This parody is less laugh out loud than some of their work, but I think that's fitting for this movie. It is a disconcerting movie, and I think that certain directions parodies tend to go might be particularly disrespectful to what a movie like this is pointing out. I guess. So they found a nice balance.

I loved Hillary's role in the parody, mostly because I love seeing how well she manages to play male characters. She has a talent for adapting to different facial expressions. My last note to make is that we know they made this parody with strict budget and time restrictions (see the link at the end of the video to the behind-the-scenes: it was very exciting to find the making of already online--I'm used to having to wait months for that). So it's only one portion of the movie; but that's one portion well-presented, I would say.

Sunday, April 1, 2012

Favorite Fictional Couples

My last post gave me the idea for this one. Fittingly, then, I will start with the couple I mentioned there; after that, there will be no particular order to the list. Also, these are mainly supposed to be instances where it is the pair I like, not just one individual.

1) Abby & Connor (TV: Primeval) - I probably talked enough about these two last time, so I'll just repeat that I love them together. They just make the world brighter and happier when they're together.

2) Jane & Rochester (Book: Jane Eyre) - This relationship has taken on such a symbolic meaning to me. The two can only properly come together once they have learned to be individuals. Yet they are drawn to each other because of their differing elements, the elements that complete each other.

3) Jeannie & Major Nelson (TV: I Dream of Jeannie) - Even when they're having their spats, these two still adore each other. Their love is like some spark of magic that refuses to go away.

4) Nat & Daisy (Book: Little Men & Jo's Boys) - I suppose I like this pairing mainly because of Nat. He comes from such a sad background, then he and Daisy meet and never look back. They're both very demure.

5) Eowyn & Faramir (Book: The Lord of the Rings) - There is a similar Jane/Rochester thing that happens here: the coming together of these two characters marks certain other changes in their lives. Eowyn in particular must learn something more about herself while she is in the Houses of Healing, where she meets Faramir.

6) Cathy & Heathcliff (Book: Wuthering Heights) - How could I do a list like this and not include these two? People who say that this book is just about hate and not love are simplifying it too much; there is a love story in it, and I think the love is probably just the easiest part of the novel to grasp onto. There's nothing so compelling as tragic love, eh?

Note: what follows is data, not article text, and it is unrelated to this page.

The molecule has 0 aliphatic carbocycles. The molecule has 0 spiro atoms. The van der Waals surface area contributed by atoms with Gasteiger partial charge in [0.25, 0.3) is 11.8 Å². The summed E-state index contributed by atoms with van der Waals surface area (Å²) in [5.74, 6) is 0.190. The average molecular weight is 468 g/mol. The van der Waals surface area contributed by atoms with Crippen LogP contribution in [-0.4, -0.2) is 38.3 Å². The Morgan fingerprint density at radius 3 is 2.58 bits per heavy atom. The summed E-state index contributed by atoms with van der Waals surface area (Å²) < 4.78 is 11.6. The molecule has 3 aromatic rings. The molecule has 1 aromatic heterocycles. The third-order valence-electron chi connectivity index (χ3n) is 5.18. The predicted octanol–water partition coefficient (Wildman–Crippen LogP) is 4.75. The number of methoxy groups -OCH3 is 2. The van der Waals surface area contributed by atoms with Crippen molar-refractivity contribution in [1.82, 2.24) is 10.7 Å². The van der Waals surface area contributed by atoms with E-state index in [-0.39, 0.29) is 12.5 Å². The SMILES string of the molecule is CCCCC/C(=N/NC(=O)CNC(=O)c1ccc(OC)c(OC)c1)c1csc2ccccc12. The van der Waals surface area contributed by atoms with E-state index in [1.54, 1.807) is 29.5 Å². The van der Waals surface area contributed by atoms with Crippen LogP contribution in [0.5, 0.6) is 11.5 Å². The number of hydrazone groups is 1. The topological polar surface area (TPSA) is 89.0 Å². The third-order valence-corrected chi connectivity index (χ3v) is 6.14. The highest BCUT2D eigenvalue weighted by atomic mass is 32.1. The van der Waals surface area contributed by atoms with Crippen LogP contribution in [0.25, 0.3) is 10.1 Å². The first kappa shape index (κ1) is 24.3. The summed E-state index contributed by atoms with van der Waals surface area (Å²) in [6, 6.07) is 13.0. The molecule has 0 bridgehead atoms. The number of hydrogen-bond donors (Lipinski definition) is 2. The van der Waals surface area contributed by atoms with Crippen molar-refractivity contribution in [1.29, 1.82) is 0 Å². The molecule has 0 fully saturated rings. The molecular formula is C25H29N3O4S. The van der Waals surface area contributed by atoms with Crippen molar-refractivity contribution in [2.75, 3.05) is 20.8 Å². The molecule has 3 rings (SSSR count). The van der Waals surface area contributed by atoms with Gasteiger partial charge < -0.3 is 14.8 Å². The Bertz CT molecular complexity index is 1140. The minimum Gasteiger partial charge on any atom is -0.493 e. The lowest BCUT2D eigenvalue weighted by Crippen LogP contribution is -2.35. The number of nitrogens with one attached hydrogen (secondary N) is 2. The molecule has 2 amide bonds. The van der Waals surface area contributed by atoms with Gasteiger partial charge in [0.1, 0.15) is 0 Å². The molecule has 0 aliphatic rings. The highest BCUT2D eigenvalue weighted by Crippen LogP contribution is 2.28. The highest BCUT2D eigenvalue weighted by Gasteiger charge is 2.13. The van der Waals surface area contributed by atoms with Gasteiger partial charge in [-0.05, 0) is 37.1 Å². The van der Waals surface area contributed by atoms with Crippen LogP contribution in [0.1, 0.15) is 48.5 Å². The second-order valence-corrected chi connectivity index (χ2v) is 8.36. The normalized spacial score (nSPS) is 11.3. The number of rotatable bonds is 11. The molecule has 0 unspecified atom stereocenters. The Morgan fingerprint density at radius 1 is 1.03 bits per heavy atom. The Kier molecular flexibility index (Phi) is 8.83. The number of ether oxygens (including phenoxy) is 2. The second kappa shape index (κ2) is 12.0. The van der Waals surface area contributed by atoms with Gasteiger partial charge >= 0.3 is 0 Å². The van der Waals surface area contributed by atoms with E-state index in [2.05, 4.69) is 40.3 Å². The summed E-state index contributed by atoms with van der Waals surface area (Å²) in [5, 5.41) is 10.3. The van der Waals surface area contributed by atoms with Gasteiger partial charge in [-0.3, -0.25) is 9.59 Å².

7) Gatsby & Daisy (Book: The Great Gatsby) - Speaking of tragic love, I also felt compelled to include these two. It's true, I'm not so interested in Daisy as Gatsby, but his love for her is wonderful. The green light is wonderful. Their story is tragic, sweet, and simultaneously hopeless and hopeful.

8) John Keats & Fanny Brawne (Movie: Bright Star) - Watch this movie and you'll never read a John Keats poem the same. More tragic love here, though much sweeter. There are similarities to Nat/Daisy, just with poetry and death added in--a couple little differences . . .

9) Caspian & Ramandu's Daughter (Book: The Chronicles of Narnia: The Voyage of the Dawn Treader & The Silver Chair) - I love this pairing because, being part of a children's story, it's so subtle. No superfluous romance or flirting, just two characters who fall in love--it's fairy tale-like.

10) Anakin & Padme (Movie: Star Wars) - I wasn't going to add these two in because of all the hate the prequel trilogy tends to get. But I have to admit that I like characters' stories in the entire six part arc. There is so much character conflict in this love story and so much fate and fear/hate challenging love that I do have to include it.

I'm sensing some patterns here. Four out of ten are tragic stories. I think you could easily say that three of the six leftover could have very nearly been tragic. Four out of ten couples either pick on each other or something similar. Six out of ten of the women step out in some particular way from the traditional women's side of things--some of them being (like Eowyn) a little more wild, I guess, than their counterparts (Faramir, though a soldier, has a very gentle nature that is contrary to Eowyn's).

Since all of these characteristics were still just percents out of a whole, I can't say how much they tell about my own tastes without comparing my list to ones made by other people. After all, though I know I tend to like the tragic loves, don't many of us? That's one reason why Titanic (which I actually don't like much) did so well in theatres and why Romeo and Juliet (which I don't really like, either--but I'm not a big fan of Shakespeare in general) is probably the first Shakespeare play children hear of.